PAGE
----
Utah basketball coaches Larry Krystkowiak and Lynne Roberts, and others, responding as mental health issues move to forefront

(Leah Hogsten | The Salt Lake Tribune) University of Utah freshman forward Lola Pendande talks with head coach Lynne Roberts practice with the team Sept. 26, 2019 at the Huntsman Basketball Center.

University of Utah women’s basketball head coach Lynne Roberts played her college basketball at Division II Seattle Pacific in the mid-1990s.

At the time, mental-health issues were not a widely talked-about topic, and athletic departments certainly were not employing teams of professionals to help deal with such things. We are living in a different time now, though. Mental health is often at the forefront when it comes to the wellbeing of student-athletes, and any Division I athletic department worth its salt has professionals in this area on staff.

Still, leave it to Roberts to remind everybody how far this topic has come over a generation.

“When I played in college, no one asked how I was feeling,” Roberts said. “No one really cared, but that doesn’t mean that there weren’t people 20 years ago, 30 years ago that didn’t have issues.”

This topic made news in college basketball late last week when Ohio State freshman point guard DJ Carton announced on Twitter he would be taking a leave of absence from the program in order to tend to mental-health issues. This sort of announcement out of a major program would have moved the needle regardless, but it became a much bigger deal because Carton was a four-star recruit and the highest-rated Buckeye commit since 2014.

Carton’s leave of absence was a reminder that as openly discussing mental health is becoming less taboo, the responsibilities that coaches face in helping young people have radically changed over the last few years.

“First of all, I think we’re all very cognizant of this not being all about basketball,” said Utes head coach Larry Krystkowiak, who was quick to note the presence of Dr. Jonathan Ravarino, Utah’s Director of Psychology and Wellness. “It’s that we try to help everybody grow up, and I’ve shared stories of my own struggles with different things. Our players, we’ve had numerous team get-togethers where we open up and share things.”

(Trent Nelson | The Salt Lake Tribune) Larry Krystkowiak at University of Utah basketball practice in Salt Lake City on Wednesday Sept. 25, 2019.

“It’s nice that we have the resources and we have the staff that is genuinely in tune with each one of our athletes,” Roberts added. “It certainly has become more common and you have to be very, very in tune with it.”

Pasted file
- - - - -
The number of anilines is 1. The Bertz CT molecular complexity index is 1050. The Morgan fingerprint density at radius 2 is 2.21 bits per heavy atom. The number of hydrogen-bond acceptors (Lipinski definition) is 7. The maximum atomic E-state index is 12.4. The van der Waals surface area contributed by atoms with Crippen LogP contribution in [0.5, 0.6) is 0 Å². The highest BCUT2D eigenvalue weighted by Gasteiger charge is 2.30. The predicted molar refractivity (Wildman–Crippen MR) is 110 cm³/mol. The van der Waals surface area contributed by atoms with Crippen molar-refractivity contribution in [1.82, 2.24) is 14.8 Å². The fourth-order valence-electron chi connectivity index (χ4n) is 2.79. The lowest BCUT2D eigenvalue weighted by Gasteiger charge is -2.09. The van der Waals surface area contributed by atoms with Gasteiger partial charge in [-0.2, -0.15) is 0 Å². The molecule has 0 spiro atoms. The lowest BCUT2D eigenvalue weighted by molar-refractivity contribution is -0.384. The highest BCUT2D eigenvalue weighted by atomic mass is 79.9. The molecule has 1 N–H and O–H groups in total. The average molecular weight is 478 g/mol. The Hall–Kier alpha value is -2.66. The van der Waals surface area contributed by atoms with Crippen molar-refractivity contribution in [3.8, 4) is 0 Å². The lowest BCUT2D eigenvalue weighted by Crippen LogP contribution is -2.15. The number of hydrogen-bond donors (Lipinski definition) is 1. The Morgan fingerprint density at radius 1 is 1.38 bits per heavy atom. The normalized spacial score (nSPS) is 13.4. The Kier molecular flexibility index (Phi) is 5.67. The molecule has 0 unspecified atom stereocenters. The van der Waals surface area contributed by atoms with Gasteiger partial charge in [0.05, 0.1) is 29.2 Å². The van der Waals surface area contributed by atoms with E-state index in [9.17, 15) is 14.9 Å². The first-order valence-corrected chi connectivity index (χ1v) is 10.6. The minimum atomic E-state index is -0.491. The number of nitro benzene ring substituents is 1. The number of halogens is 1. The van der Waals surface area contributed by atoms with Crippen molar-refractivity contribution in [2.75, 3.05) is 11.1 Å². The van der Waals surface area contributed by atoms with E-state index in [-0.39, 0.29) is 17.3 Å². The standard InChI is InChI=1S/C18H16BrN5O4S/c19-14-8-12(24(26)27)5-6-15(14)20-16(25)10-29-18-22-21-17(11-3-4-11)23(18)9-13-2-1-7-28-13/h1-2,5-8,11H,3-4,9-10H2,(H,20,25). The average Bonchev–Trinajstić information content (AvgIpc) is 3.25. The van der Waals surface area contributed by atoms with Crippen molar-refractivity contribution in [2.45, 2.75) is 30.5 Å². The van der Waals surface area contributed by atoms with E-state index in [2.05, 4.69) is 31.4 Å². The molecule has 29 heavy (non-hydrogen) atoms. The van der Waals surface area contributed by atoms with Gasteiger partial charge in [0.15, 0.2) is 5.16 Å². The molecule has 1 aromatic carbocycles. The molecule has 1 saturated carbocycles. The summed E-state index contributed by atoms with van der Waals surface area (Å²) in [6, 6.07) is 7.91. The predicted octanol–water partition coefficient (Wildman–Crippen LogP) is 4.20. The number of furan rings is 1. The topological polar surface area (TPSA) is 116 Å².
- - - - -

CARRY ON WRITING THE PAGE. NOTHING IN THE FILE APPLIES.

Krystkowiak, who played for six teams across nine NBA seasons, is not naive to the fact that NBA players’ willingness to discuss and treat their own mental-health struggles can help others discuss and treat theirs.

In March 2018, five-time All-Star forward Kevin Love went public with his mental-health issues in a piece he wrote for The Players’ Tribune. Earlier that year, DeMar DeRozan, then of the Toronto Raptors, also went public with his struggles in a lengthy story in the Toronto Star, one of Canada’s largest newspapers.

Love and DeRozan, with lengthy NBA careers, career earnings in the hundreds of millions, and fans across the globe have been credited with helping widen the conversation about mental health.

“Even that, for me, in my position, knowing that those players have opened up, and asked for help, and been very transparent, it’s made it easier for me to talk to guys and share stories about what we’re going through,” Krystkowiak said. “I think that’s a big key, and we’re learning more and more about it.

“As they always say, this life deal doesn’t come with an owner’s manual, it doesn’t always just go as planned. Sometimes, we need to lean for a little bit of help on that side, for sure.”


At the Huntsman Center

Tipoff: Thursday, 8 p.m.

TV: Pac-12 Networks

Radio: ESPN 700AM

Series history: Utah leads, 17-10

Last meeting: Stanford, 70-66 (2019)

About the Cardinal: Stanford helped their NCAA Tournament resume on Saturday with their best win of the season, a 70-60 decision over then-No. 14 Oregon in Palo Alto. Junior forward Oscar da Silva had 27 points and 15 rebounds in the win on his to Pac-12 Player of the Week honors … da Silva leads the Cardinal in both scoring (16.8 PPG) and rebounding (6.3 RPG) … Statistically, Stanford is producing an elite defense. The Cardinal are No. 7 nationally in scoring defense (59.7 PPG), 17th in field goal percentage defense (38.3 percent) and 21st in 3-point field goal percentage defense (38 percent).

About the Utes: After sweeping the Washington schools at home, Utah was swept at the Southern California schools, falling 68-64 at USC and 73-57 at UCLA … Against the Bruins, Riley Battin led three players in double figures with 14 points, but the Utes shot just 39.3 percent from the field and 36 percent from 3-point range … Sophomore guard Both Gach missed both games over the weekend with a knee injury. Gach went through a warmups and was considered a game-time decision before being rules out of both. He dressed vs. USC, but did not vs. UCLA. His status for Stanford is unknown.